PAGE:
Statistics in theology


#1

Hello. This may seem a rather odd question to ask, but I’ve been wondering if there is an element of statistics, or report-writing in a theology degree? I apologise if I’ve posted this in the wrong area.


#2

If you mean as a required course, I had to take a statistic class for my undergraduate degree. And, yes, there is plenty of writing!


#3

Thanks for your reply. I just don’t see how statistics could be relevant in a religious degree, unless you’re counting the number of times a particular word is used in sacred scripture…the class I’m starting in May has Critical Thinking and Writing Skills as a sort of “prep unit”, but there’s no specific mention of “Statistics”, per se.

Would you mind giving an example of how statistics are used in theology, please?


#4

Depends on your definition of theology. If by theology you mean to say the 4-5 years in the major seminary, then you might utilize a concordance of a certain text you are examining (e.g. the Bible, writings of a certain theologian, etc.).

Among the many things a concordance provides might be the number of usages of a word, which one could use to show such things as the background of the author (e.g. και (“and”) commonly overused at the beginning of sentences in the Gospel writings represents a “Hebrew-ification”, or the usage of Hebrew constructions in a different language (in this case, Greek), suggesting that the author was primarily of a Hebrew cultural background.), or perhaps the importance of a word in one’s line of thought (think of the usage of words in Sein und Ziet by Martin Heidegger, especially his usage (and spelling) of “Dasein”).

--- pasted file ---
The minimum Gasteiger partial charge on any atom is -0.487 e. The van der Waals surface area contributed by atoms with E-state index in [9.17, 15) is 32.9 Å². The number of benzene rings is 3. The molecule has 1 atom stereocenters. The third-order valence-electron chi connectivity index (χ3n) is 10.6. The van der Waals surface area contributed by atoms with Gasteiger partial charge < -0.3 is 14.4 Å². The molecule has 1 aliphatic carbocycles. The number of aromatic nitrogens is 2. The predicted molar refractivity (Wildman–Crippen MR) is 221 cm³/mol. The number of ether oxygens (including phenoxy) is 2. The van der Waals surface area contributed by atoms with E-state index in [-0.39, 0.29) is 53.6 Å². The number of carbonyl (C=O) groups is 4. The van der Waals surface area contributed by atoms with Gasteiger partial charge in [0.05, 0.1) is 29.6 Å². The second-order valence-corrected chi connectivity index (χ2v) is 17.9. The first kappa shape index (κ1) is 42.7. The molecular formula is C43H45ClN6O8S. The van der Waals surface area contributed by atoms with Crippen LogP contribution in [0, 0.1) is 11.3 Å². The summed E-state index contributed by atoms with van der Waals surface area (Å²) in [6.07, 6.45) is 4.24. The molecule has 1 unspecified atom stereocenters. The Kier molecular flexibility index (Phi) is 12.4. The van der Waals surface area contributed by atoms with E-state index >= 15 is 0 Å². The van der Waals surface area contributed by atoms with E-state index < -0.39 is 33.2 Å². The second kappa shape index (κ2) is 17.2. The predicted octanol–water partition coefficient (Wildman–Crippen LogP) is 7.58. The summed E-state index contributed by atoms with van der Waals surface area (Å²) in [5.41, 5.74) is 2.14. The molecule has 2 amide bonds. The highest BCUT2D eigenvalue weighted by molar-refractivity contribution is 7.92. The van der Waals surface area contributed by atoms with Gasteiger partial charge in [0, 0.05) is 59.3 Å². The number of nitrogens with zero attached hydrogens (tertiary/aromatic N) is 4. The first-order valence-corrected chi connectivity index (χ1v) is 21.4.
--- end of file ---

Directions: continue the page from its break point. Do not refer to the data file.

If you’re talking a more strict interpretation of theology to mean “thought about God” or “the study of God”, then you may have to be a little more creative, but I suppose even the above runs into that as well, as it’s fairly hard to do theology without consulting Public Revelation (i.e. the Biblical texts).


#5

I’m not studying theology through a major seminary, I’m studying through a private college. Can you tell me where a concordance may be obtained (sounds like a pretty useful tool)?


#6

Strong’s Greek Concordance:
smile.amazon.com/Strongs-Expanded-Exhaustive-Concordance-Bible/dp/1418541680

The Englishman’s Greek Concordance of the New Testament:
amazon.com/Englishmans-Greek-Concordance-New-Testament/dp/1565632079

For a cheaper (i.e. free) way, BibleHub is pretty good.
e.g. ψηφίζω can be studied at biblehub.com/greek/5585.htm

Even at a private college they could be useful, although more likely at the Graduate level.


#7

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